4. JOINT FAMILY AND SEPARATE FAMILY SYSTEMS

According to sociologists, there are two types of family systems in the world: "The Joint Family System" and "The Separate Family System".

that all members of a clan:- father, son, brother, sister, uncle, nephew etc., live together. The in come of the individual is not treated as his personal property, rather it belongs to the family and the expenses of all members are met by that `family income.'

Separate Family System: In this system everyone is responsible for his own immediate dependants. His income belongs to him and not to the family.

The Hindu family is a joint family while in Arabia the separate family system prevails. Perhaps it is for this reason that cousins are called 'bro thers' and `sisters' in India, while in Arabia they are just sons and daughters of the uncle or aunt. And, perhaps it was because of this system that Hindus regard cousins as falling within the prohibited degrees, that is, cousins may not marry each other in the Hindu religion. There is no such prohibition in Islam.

However, both these systems are very old, and each has its advantages and disadvantages.

Joint Family System: Its Advantages and Disadvantages

The Joint Family System is a very good example of humanism, benevolence, mutual trust and co-operation.

Members of a family or clan are branches of the same root. It is only natural that they should remain united in their domestic management and family life. This `togetherness' is expected to create happiness and peace of mind.

Furthermore, this system ensures that those family members who, for any reason, are unable to earn their livelihood do not face destitution and poverty, and thus are spared disgrace and heartaches. This system acts like an Insurance company which accepts all responsibilities at the time of old age, unemployment and sickness, and the family members are saved from the troubling anxiety of tomorrow.

So much about its advantanges. Ironically, these very advantages give rise to its disadvantages. The ease of mind provided by this system some times can be misused by some unscrupulous people. If a member of the family is lazy, he finds it easy enough to live on the fruits of others' labour; he never realizes the importance of earning his own livelihood. Once he acquires such taste, he will find many excuses to avoid work. After all, why should he exert himself when there are other relatives ready to take his burden on their shoulders?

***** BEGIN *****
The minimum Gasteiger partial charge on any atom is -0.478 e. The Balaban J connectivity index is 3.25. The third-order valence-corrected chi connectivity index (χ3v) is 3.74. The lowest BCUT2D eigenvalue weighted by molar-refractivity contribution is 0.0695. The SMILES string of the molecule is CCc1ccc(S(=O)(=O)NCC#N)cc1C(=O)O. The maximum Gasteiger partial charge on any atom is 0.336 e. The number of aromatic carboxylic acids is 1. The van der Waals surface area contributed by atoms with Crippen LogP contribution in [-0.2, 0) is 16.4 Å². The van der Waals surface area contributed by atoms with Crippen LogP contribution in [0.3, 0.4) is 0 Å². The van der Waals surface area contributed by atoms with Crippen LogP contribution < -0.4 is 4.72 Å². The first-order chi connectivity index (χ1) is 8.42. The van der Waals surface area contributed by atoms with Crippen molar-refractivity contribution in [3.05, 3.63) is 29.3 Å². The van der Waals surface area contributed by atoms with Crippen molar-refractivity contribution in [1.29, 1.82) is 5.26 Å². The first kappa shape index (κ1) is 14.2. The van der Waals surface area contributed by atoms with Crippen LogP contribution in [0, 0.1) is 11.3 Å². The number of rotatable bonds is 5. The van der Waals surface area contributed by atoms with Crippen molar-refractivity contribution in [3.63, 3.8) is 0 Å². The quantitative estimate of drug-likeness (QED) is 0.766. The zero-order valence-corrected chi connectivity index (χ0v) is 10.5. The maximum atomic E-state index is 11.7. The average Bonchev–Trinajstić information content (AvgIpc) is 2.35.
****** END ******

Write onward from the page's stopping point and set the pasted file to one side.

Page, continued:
Unless one is made to realize that one cannot exploit others in this way, one will not make real effort to earn his bread. Neither will he fell ashamed of his useless life.

Furthermore, this system kills the initiative to work harder. If a man exerts himself to the furthest limit and thus earns more, his standard of living, naturally, would be much higher than a person earning less. If a man earns twice as much as his brother, common sense says that their standards of living must be different accordingly. But the Joint Family System does not allow it. And the drive to exert onself more, and to earn more, dies.

The most serious defect of this system is that, instead of creating harmony, love and trust in the family (as it is supposed to do), it becomes the chief cause of domestic strife. When a man works hard to meet the expenses of the Joint Family while his brother spends his time in roaming the streets aimlessly;

or when he exerts himself to earn as much money as possible, while the brother throws away his chances of advancement, the resulting ugliness in the family relations is beyond description. Family members begin hating each other, tempers flare on the slightest pretext; suspicion, anger and hatred fill the place of trust, love and happiness. The atmosphere of the house gradually turns into a living hell and then comes a time when separation remains the only remedy.